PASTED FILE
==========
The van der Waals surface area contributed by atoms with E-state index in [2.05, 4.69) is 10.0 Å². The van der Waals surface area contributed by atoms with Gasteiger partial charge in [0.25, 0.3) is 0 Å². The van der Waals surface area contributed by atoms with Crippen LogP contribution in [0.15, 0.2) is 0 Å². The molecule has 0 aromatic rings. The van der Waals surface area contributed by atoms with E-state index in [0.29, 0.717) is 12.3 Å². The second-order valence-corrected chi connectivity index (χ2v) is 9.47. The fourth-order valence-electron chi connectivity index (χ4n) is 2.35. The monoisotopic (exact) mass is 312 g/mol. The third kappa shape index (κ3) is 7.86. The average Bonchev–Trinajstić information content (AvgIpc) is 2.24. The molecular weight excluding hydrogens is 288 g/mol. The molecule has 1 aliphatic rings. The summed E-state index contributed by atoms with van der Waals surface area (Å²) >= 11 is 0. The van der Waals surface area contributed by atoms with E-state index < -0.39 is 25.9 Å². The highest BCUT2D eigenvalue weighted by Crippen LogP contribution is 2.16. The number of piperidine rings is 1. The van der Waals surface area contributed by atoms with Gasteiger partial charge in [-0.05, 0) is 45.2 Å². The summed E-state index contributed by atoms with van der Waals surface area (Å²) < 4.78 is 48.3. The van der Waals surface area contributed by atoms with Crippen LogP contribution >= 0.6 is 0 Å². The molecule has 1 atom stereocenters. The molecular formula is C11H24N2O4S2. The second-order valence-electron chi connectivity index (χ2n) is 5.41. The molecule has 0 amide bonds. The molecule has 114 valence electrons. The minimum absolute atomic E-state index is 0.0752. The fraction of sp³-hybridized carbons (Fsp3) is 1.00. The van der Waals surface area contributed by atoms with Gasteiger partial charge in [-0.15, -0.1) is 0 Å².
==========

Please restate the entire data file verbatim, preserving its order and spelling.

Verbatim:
The van der Waals surface area contributed by atoms with E-state index in [2.05, 4.69) is 10.0 Å². The van der Waals surface area contributed by atoms with Gasteiger partial charge in [0.25, 0.3) is 0 Å². The van der Waals surface area contributed by atoms with Crippen LogP contribution in [0.15, 0.2) is 0 Å². The molecule has 0 aromatic rings. The van der Waals surface area contributed by atoms with E-state index in [0.29, 0.717) is 12.3 Å². The second-order valence-corrected chi connectivity index (χ2v) is 9.47. The fourth-order valence-electron chi connectivity index (χ4n) is 2.35. The monoisotopic (exact) mass is 312 g/mol. The third kappa shape index (κ3) is 7.86. The average Bonchev–Trinajstić information content (AvgIpc) is 2.24. The molecular weight excluding hydrogens is 288 g/mol. The molecule has 1 aliphatic rings. The summed E-state index contributed by atoms with van der Waals surface area (Å²) >= 11 is 0. The van der Waals surface area contributed by atoms with E-state index < -0.39 is 25.9 Å². The highest BCUT2D eigenvalue weighted by Crippen LogP contribution is 2.16. The number of piperidine rings is 1. The van der Waals surface area contributed by atoms with Gasteiger partial charge in [-0.05, 0) is 45.2 Å². The summed E-state index contributed by atoms with van der Waals surface area (Å²) < 4.78 is 48.3. The van der Waals surface area contributed by atoms with Crippen LogP contribution >= 0.6 is 0 Å². The molecule has 1 atom stereocenters. The molecular formula is C11H24N2O4S2. The second-order valence-electron chi connectivity index (χ2n) is 5.41. The molecule has 0 amide bonds. The molecule has 114 valence electrons. The minimum absolute atomic E-state index is 0.0752. The fraction of sp³-hybridized carbons (Fsp3) is 1.00. The van der Waals surface area contributed by atoms with Gasteiger partial charge in [-0.15, -0.1) is 0 Å².